Will Mormons Preserve American Civilization?
Inspired by a hint from Mormon sci-fi writer Orson Scott Card, Josh Levin has a piece at Slate suggesting that Mormonism might be for American culture what the Catholic Church was for Rome: a time capsule.
He gets excited, especially, about the Mormons’ capacity for resilience and self-reliance.
As far as organizational practices go, a 2007 church pamphlet recommends that families put together “a [three-month] supply of food that is part of your normal, daily diet” as well as stores of wheat, white rice, and beans for “longer-term needs.”* (Seventy-two-hour preparedness kits will suffice in a pinch.) The church, practicing what it preaches, owns a silo in Salt Lake City filled with 19 million pounds of wheat. The Mormons’ ideological preparations for the end of America include the widely held belief that the United States will not endure—and that when the Constitution “hangs by a thread,” Mormons will be there to save it.
He also points out Mormonism’s status as the American religion par excellence:
Mormonism is an American religion. It was birthed in this country, and the church’s missionary work has made the religion one of the most-recognizable American institutions around the world. If the U.S. government dissolves or the continent gets submerged by rising seas, the Mormons have more reason than most to stick around. The Church of Jesus Christ of Latter-day Saints holds that the framers of the Constitution were divinely inspired, that American Indians are partly descended from an ancient Israelite tribe called the Lamanites, and that upon his return, Jesus Christ will rule both in the old Jerusalem and on American soil.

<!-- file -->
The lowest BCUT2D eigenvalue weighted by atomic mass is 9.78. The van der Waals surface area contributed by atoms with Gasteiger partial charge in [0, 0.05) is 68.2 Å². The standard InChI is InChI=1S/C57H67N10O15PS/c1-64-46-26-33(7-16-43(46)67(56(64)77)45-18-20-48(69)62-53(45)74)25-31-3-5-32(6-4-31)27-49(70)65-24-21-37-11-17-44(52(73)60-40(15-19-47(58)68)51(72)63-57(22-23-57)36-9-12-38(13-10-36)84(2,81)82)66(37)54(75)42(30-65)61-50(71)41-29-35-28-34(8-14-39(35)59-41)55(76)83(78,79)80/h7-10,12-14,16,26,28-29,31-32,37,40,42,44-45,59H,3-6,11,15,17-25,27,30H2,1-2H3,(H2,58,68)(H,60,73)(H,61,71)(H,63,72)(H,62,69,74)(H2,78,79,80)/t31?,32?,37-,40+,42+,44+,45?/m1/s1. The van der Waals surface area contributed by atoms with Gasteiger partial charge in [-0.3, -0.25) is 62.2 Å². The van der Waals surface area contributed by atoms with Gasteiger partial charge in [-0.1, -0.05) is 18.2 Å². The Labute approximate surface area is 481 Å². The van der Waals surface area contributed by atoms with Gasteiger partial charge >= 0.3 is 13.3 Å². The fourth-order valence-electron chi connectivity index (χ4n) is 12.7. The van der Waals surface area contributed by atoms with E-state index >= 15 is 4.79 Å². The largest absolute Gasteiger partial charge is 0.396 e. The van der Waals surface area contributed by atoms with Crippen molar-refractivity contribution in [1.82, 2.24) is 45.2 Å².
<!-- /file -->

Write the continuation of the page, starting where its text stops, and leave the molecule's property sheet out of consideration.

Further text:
That’s not even the half of it. Explore the great Mormon settlements of Utah and you’ll see the American dream laid out before you; wide, orderly streets (plenty of room for SUVs), sprawling neighborhoods, economic conservatism mixed with an informal safety net (no big government necessary), fantastic manners, simple churches (thrift and practicality), and resplendent temples (to one-up Europe). Traveling in Latin America, I’ve found that the only place to find a basketball court—and be reminded of the good ol’ U.S.A.—is every single Mormon church. The list goes on. For a certain, though mostly nonexistent dreamland picture of America, Mormonism is the perfect time capsule.
Nathan Schneider is an editor of Killing the Buddha and writes about religion, reason, and violence for a variety of publications. He is also a founding editor of Waging Nonviolence. His first two books, published by University of California Press in 2013, are God in Proof: The Story of a Search from the Ancients to the Internet and Thank You, Anarchy: Notes from the Occupy Apocalypse. Visit his website at The Row Boat.